This pistol features a 18.5 pound WC Wolff recoil spring, a Clark Custom Guns guide rod, and a Wilson Combat Shock Buff. (Do not fit a shock buff to an original GI type intended for defense use. The pistol will not allow the slide to be racked sufficiently to the rear to clear a dud cartridge in case of a malfunction. The slide window is large enough to eject spent cases, but when travel is proscribed by the shock buff, the piece cannot fully eject a loaded round without dropping the magazine and angling the cartridge down. ) I have fired the piece with a number of very interesting loads, all with perfect function. Among the outstanding loads tested are the near .45 Super loads from Buffalo Bore. Featuring the Gold Dot bullet, these loadings bridge the narrow gap between +P .45 ACP loadings and standard .45 Super loads. They are perfectly acceptable in a properly set up 1911. The Cyotee custom pistol performed quite well, largely due to a tight lock up and excellent sights. The Buffalo Bore 185 grain +P load not only broke well over 1170 fps, but five shots from a careful bench rest into a group measuring one and one quarter inch from center to center of the most widely dispersed bullet holes. While the pistol is quite well made and tightly put together, not every manufacturer’s ammunition will equal these results. The 230 grain JHP was practically as accurate, with a bit more of a smack in the palm of the hand.

Moving to personal handloads, I elected to use a load that has proven mighty accurate in good tight 1911s. This is a maximum load, using 7.2 (Seven point two/seven and two tenths) grains of Alliant Unique powder. The projectile is the Hornady XTP, a bullet that features a long bearing surface. Well balanced and accurate, the XTP is a good choice for a heavy duty loading. This loading breaks 920 fps from the Cyotee custom pistol according to the Competition Electronics chronograph. Accuracy was good, about one and three quarters inch at seventy five feet for five rounds. My favorite heavy duty handload, it gives up little in performance to the Buffalo Bore load. But, I will admit a high grade custom maker has done a better job than I in producing top end ammunition. Buffalo Bore offers first class products.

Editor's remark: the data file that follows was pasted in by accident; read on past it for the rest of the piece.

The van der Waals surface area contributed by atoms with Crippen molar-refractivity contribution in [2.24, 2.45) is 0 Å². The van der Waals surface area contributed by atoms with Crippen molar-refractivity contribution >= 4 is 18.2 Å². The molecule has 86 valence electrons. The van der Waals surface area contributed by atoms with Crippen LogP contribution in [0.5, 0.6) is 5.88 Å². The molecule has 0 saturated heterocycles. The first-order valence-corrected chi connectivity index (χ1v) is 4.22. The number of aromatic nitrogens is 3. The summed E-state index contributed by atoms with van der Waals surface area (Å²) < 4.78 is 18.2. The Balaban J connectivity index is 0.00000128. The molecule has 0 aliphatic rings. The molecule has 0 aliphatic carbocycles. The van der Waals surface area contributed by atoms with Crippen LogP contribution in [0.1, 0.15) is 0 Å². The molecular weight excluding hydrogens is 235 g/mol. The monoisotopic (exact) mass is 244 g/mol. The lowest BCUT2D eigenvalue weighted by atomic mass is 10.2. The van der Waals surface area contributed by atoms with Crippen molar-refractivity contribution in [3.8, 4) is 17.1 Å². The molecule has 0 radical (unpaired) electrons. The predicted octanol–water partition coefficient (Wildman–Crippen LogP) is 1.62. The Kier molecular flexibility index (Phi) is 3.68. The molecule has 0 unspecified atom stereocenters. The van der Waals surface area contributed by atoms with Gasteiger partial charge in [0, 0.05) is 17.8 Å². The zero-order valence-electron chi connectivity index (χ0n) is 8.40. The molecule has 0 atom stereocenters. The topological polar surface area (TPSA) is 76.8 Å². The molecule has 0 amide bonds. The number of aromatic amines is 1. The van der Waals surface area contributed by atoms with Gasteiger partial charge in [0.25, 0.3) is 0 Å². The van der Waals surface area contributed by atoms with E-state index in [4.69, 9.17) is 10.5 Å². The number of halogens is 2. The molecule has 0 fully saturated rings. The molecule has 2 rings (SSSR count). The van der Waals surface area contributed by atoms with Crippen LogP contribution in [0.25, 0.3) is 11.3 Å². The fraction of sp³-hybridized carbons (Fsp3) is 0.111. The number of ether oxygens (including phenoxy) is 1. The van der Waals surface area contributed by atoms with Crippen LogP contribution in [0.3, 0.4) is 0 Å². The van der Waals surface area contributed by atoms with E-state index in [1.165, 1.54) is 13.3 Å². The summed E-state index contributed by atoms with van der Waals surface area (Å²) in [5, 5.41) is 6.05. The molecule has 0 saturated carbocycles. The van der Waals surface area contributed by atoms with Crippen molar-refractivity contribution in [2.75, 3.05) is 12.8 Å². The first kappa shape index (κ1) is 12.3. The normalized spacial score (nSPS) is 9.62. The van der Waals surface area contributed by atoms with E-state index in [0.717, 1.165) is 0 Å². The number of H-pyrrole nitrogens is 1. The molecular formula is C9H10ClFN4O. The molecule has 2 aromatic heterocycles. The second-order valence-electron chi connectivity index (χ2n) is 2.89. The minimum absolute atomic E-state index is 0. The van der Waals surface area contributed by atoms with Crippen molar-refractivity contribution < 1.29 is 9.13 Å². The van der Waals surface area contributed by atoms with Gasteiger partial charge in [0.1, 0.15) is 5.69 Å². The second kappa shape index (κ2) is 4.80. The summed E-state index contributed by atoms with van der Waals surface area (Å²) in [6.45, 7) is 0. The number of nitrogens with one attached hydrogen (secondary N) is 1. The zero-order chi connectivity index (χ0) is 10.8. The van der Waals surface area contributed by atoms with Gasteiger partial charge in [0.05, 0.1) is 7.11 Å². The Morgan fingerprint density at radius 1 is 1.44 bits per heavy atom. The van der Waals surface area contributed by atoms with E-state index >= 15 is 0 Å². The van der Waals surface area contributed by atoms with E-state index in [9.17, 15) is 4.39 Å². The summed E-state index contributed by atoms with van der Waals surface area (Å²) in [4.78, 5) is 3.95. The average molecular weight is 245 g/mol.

Handloading is time consuming and high end custom ammunition comparatively expensive, so we wish to isolate an inexpensive loading that gives good results in practice. Wolf Ammunition has recently introduced both brass cased and polymer coated brass case loads. Performance has been good, with no misfires. The ammunition is designed with feed reliability first in mind. I tested a number of the new 185 grain JHP load with good results. Five shot twenty five yard groups are about three inches to a little less, about what I expect from my bulk handloads using FMJ bullets. This is a good resource, especially for combat practice at moderate range. At twenty one feet, average combat range, this load will cut one ragged hole. I was a little surprised the milder 185 grain load functioned with one hundred per cent reliability, but this is a bonus. The heavy springs reduce wear with the 230 grain hardball load but allow the use of a standard 185 grain JHP as well - and function fine with the Buffalo Bore loads. The combination of a Clark Guide rod and WC Wolff spring is a good one.